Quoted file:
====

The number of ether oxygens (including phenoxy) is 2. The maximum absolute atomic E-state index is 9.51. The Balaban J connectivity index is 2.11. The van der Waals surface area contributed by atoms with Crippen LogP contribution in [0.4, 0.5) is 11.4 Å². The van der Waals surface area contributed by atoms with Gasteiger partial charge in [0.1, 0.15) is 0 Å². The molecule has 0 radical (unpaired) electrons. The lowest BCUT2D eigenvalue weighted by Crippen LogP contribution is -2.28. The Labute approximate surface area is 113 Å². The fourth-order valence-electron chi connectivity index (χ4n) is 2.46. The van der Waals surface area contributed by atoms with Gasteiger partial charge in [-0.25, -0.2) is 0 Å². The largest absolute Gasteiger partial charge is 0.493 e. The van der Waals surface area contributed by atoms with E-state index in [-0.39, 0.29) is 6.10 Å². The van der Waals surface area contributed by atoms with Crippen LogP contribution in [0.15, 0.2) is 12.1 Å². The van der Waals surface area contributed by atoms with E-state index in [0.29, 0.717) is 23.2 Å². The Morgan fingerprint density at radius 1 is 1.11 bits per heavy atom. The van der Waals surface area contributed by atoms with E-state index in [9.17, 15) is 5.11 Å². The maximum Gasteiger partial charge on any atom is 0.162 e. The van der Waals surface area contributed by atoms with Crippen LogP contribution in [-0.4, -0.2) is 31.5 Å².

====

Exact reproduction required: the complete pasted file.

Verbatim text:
The number of ether oxygens (including phenoxy) is 2. The maximum absolute atomic E-state index is 9.51. The Balaban J connectivity index is 2.11. The van der Waals surface area contributed by atoms with Crippen LogP contribution in [0.4, 0.5) is 11.4 Å². The van der Waals surface area contributed by atoms with Gasteiger partial charge in [0.1, 0.15) is 0 Å². The molecule has 0 radical (unpaired) electrons. The lowest BCUT2D eigenvalue weighted by Crippen LogP contribution is -2.28. The Labute approximate surface area is 113 Å². The fourth-order valence-electron chi connectivity index (χ4n) is 2.46. The van der Waals surface area contributed by atoms with Gasteiger partial charge in [-0.25, -0.2) is 0 Å². The largest absolute Gasteiger partial charge is 0.493 e. The van der Waals surface area contributed by atoms with E-state index in [-0.39, 0.29) is 6.10 Å². The van der Waals surface area contributed by atoms with Crippen LogP contribution in [0.15, 0.2) is 12.1 Å². The van der Waals surface area contributed by atoms with E-state index in [0.29, 0.717) is 23.2 Å². The Morgan fingerprint density at radius 1 is 1.11 bits per heavy atom. The van der Waals surface area contributed by atoms with E-state index in [9.17, 15) is 5.11 Å². The maximum Gasteiger partial charge on any atom is 0.162 e. The van der Waals surface area contributed by atoms with Crippen LogP contribution in [-0.4, -0.2) is 31.5 Å².